Tea is by far the most popular hot beverage in Egypt today. The Egyptians’ love for tea pans class, age and gender. From the banks of the river Nile to the shores of the Red Sea and from modern Cairo to ancient Alexandria, tea is drunk everyday -be it summer or winter, be it at homes are at cafes - over long conversations or leisurely games of backgammon.
Tea came to the ancient land of the Pharaohs only around the 16th century with the growing influence and domination of the British. Egypt’s close proximity to the traditional tea growing countries of China and later, Kenya, India and Sri Lanka, and a strict prohibition on the use of alcohol as an Islamic nation, meant tea quickly emerged as the beverage of choice for Egyptians. Also, the fact that tea was much cheaper than coffee and more easily available, only hastened to add to its popularity across all classes.
Koshary Shai and Saidii Shai
Egypt is famous for its strong, black and sweet tea. Most people use only Black Tea from Kenya, India or Sri Lanka. Tea is usually had without milk and a lot of sugar. Traditionally, only loose leaf tea was used, but nowadays, tea bags have also become quite popular due to their convenience. Depending on which part of Egypt you are, the Shai (Egyptian for tea) you will be served will be either Koshsary or Saidii.
Koshary Shai is generally the preferred tea in the northern part of Egypt. It is a lighter tea, that is prepared by the steeping tea leaves in hot water. Sugar is always added in copious amounts. Sometimes, mint leaves are added to make the tea refreshing. Milk is never added.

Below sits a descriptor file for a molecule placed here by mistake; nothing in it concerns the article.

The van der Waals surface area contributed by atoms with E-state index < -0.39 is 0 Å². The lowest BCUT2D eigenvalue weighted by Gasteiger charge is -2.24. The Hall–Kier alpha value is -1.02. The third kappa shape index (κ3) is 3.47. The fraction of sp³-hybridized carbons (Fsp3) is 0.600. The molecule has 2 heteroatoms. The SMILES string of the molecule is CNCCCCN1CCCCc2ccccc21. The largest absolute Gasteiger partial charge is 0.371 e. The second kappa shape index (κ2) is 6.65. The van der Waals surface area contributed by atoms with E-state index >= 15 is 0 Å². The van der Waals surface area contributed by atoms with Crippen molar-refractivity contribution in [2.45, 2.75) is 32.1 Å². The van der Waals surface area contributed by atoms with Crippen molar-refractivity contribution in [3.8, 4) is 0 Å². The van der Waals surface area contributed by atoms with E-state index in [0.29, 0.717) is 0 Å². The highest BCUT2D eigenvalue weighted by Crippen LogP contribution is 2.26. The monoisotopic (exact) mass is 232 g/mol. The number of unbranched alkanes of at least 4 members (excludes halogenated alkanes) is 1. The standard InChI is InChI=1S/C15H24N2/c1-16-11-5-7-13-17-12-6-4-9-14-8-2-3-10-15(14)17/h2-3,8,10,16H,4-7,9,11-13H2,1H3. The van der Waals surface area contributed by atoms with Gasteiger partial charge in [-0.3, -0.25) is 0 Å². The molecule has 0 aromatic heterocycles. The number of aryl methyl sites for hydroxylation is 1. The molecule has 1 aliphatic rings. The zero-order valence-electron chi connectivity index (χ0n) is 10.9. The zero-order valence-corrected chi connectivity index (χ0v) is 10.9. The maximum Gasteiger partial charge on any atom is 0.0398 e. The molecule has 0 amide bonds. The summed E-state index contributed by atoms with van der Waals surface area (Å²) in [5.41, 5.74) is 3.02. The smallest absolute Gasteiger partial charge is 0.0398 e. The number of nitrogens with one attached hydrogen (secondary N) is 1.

Saidii Shai is common in the southern part of Egypt. Unlike the Koshary Shai that is steeped, Saidii Shai is boiled/cooked in hot water for a long time. The tea is extremely bitter and strong. Egyptians add a lot of sugar to Saidii Shai to balance the bitterness of this intense tea. Milk is never added to tea in Egypt, even in the bitter Saidii Shai.
Shai Bil Nana
Tea with mint leaves is also called Shai Bil Nana. Whether it is Koshary Shai or Saidii Shai, the preparation of Shai Bil Nana is the same:
Add 2-3 teaspoons of sugar to the glass
Add fresh mint leaves in the glass
Pour tea into the glass (whether steeped in case of Koshary Shai or boiled in case of Saidii Shai)
Give one last stir to dissolve the sugar
Shai Bil Nana is ready to be enjoyed
Tea does not necessarily need an accompaniment in Egypt. However, when guests are served tea at home, it is usually served with traditional Egyptian cookies like Kahk (specially made during the festival of Eid-al-Fitr), Nasahder biscuits, Basbousa, and Baklava.
In Egypt, tea is never served in porcelain or bone china cups. Tea is always served in transparent glasses – a tradition that continues unchanged. Unlike the delicate and curvy Ince-bellis of Turkey or Estekans of Iran, the tea glasses in Egypt are bigger and hold much more quantity of tea. These are also decorated with traditional designs, but care is always taken to ensure design does not hide the tea.
In Egypt, tea means much more than fashion or trend. Despite emerging trends of green tea and lattes and herbal teas, tea is Egypt continues to remain the old-fashioned real Black Tea brewed in the traditional way.
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